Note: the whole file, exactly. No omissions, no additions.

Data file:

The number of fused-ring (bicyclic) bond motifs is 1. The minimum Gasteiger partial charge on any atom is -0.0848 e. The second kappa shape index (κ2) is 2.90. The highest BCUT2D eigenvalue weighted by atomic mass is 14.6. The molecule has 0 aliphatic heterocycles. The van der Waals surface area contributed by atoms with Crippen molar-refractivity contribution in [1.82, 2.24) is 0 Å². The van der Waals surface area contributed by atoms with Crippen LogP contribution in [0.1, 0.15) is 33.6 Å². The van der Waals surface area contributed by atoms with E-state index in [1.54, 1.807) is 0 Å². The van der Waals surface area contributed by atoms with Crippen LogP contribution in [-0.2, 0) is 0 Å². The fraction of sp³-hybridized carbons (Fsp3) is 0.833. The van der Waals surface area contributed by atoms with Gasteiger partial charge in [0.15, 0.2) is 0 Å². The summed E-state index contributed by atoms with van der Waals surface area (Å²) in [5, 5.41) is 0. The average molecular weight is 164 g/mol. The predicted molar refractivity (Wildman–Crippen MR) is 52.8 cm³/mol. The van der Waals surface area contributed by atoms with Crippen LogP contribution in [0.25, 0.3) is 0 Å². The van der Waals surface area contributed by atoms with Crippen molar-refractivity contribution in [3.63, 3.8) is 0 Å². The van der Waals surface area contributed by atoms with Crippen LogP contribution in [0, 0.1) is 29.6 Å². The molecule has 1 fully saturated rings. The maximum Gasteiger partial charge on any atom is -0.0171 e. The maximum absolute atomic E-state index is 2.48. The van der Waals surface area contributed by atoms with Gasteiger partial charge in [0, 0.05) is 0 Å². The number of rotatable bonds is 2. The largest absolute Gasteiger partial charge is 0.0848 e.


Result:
The number of fused-ring (bicyclic) bond motifs is 1. The minimum Gasteiger partial charge on any atom is -0.0848 e. The second kappa shape index (κ2) is 2.90. The highest BCUT2D eigenvalue weighted by atomic mass is 14.6. The molecule has 0 aliphatic heterocycles. The van der Waals surface area contributed by atoms with Crippen molar-refractivity contribution in [1.82, 2.24) is 0 Å². The van der Waals surface area contributed by atoms with Crippen LogP contribution in [0.1, 0.15) is 33.6 Å². The van der Waals surface area contributed by atoms with E-state index in [1.54, 1.807) is 0 Å². The van der Waals surface area contributed by atoms with Crippen LogP contribution in [-0.2, 0) is 0 Å². The fraction of sp³-hybridized carbons (Fsp3) is 0.833. The van der Waals surface area contributed by atoms with Gasteiger partial charge in [0.15, 0.2) is 0 Å². The summed E-state index contributed by atoms with van der Waals surface area (Å²) in [5, 5.41) is 0. The average molecular weight is 164 g/mol. The predicted molar refractivity (Wildman–Crippen MR) is 52.8 cm³/mol. The van der Waals surface area contributed by atoms with Crippen LogP contribution in [0.25, 0.3) is 0 Å². The van der Waals surface area contributed by atoms with Crippen molar-refractivity contribution in [3.63, 3.8) is 0 Å². The van der Waals surface area contributed by atoms with Crippen LogP contribution in [0, 0.1) is 29.6 Å². The molecule has 1 fully saturated rings. The maximum Gasteiger partial charge on any atom is -0.0171 e. The maximum absolute atomic E-state index is 2.48. The van der Waals surface area contributed by atoms with Gasteiger partial charge in [0, 0.05) is 0 Å². The number of rotatable bonds is 2. The largest absolute Gasteiger partial charge is 0.0848 e.